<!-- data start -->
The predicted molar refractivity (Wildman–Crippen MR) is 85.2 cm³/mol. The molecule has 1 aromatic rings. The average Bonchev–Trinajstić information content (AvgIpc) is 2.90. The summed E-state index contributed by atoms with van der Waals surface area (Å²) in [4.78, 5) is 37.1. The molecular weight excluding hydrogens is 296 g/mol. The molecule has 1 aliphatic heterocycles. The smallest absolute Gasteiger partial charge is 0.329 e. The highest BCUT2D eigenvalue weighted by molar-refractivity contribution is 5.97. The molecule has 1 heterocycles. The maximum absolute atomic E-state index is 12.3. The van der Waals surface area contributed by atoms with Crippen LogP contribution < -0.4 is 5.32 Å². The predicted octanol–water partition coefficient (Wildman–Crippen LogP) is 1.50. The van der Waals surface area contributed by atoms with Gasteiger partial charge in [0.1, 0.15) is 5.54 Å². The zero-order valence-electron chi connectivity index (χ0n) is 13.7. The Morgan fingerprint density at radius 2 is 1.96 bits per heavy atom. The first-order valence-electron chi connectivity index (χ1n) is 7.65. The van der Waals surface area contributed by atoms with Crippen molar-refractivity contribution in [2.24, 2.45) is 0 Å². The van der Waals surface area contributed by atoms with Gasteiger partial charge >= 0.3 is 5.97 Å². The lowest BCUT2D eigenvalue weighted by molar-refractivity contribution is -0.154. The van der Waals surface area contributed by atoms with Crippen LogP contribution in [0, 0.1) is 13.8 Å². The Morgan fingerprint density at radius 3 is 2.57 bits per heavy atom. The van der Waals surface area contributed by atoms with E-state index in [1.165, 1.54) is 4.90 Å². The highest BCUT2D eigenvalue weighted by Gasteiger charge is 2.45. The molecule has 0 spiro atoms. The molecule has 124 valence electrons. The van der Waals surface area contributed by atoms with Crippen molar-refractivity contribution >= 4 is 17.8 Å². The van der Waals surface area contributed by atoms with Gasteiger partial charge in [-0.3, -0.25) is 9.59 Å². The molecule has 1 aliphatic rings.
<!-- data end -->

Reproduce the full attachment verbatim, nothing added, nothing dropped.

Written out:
The predicted molar refractivity (Wildman–Crippen MR) is 85.2 cm³/mol. The molecule has 1 aromatic rings. The average Bonchev–Trinajstić information content (AvgIpc) is 2.90. The summed E-state index contributed by atoms with van der Waals surface area (Å²) in [4.78, 5) is 37.1. The molecular weight excluding hydrogens is 296 g/mol. The molecule has 1 aliphatic heterocycles. The smallest absolute Gasteiger partial charge is 0.329 e. The highest BCUT2D eigenvalue weighted by molar-refractivity contribution is 5.97. The molecule has 1 heterocycles. The maximum absolute atomic E-state index is 12.3. The van der Waals surface area contributed by atoms with Crippen LogP contribution < -0.4 is 5.32 Å². The predicted octanol–water partition coefficient (Wildman–Crippen LogP) is 1.50. The van der Waals surface area contributed by atoms with Gasteiger partial charge in [0.1, 0.15) is 5.54 Å². The zero-order valence-electron chi connectivity index (χ0n) is 13.7. The Morgan fingerprint density at radius 2 is 1.96 bits per heavy atom. The first-order valence-electron chi connectivity index (χ1n) is 7.65. The van der Waals surface area contributed by atoms with Crippen molar-refractivity contribution in [2.24, 2.45) is 0 Å². The van der Waals surface area contributed by atoms with Gasteiger partial charge >= 0.3 is 5.97 Å². The lowest BCUT2D eigenvalue weighted by molar-refractivity contribution is -0.154. The van der Waals surface area contributed by atoms with Crippen LogP contribution in [0, 0.1) is 13.8 Å². The Morgan fingerprint density at radius 3 is 2.57 bits per heavy atom. The van der Waals surface area contributed by atoms with E-state index in [1.165, 1.54) is 4.90 Å². The highest BCUT2D eigenvalue weighted by Gasteiger charge is 2.45. The molecule has 0 spiro atoms. The molecule has 124 valence electrons. The van der Waals surface area contributed by atoms with Crippen molar-refractivity contribution >= 4 is 17.8 Å². The van der Waals surface area contributed by atoms with Gasteiger partial charge in [-0.3, -0.25) is 9.59 Å². The molecule has 1 aliphatic rings.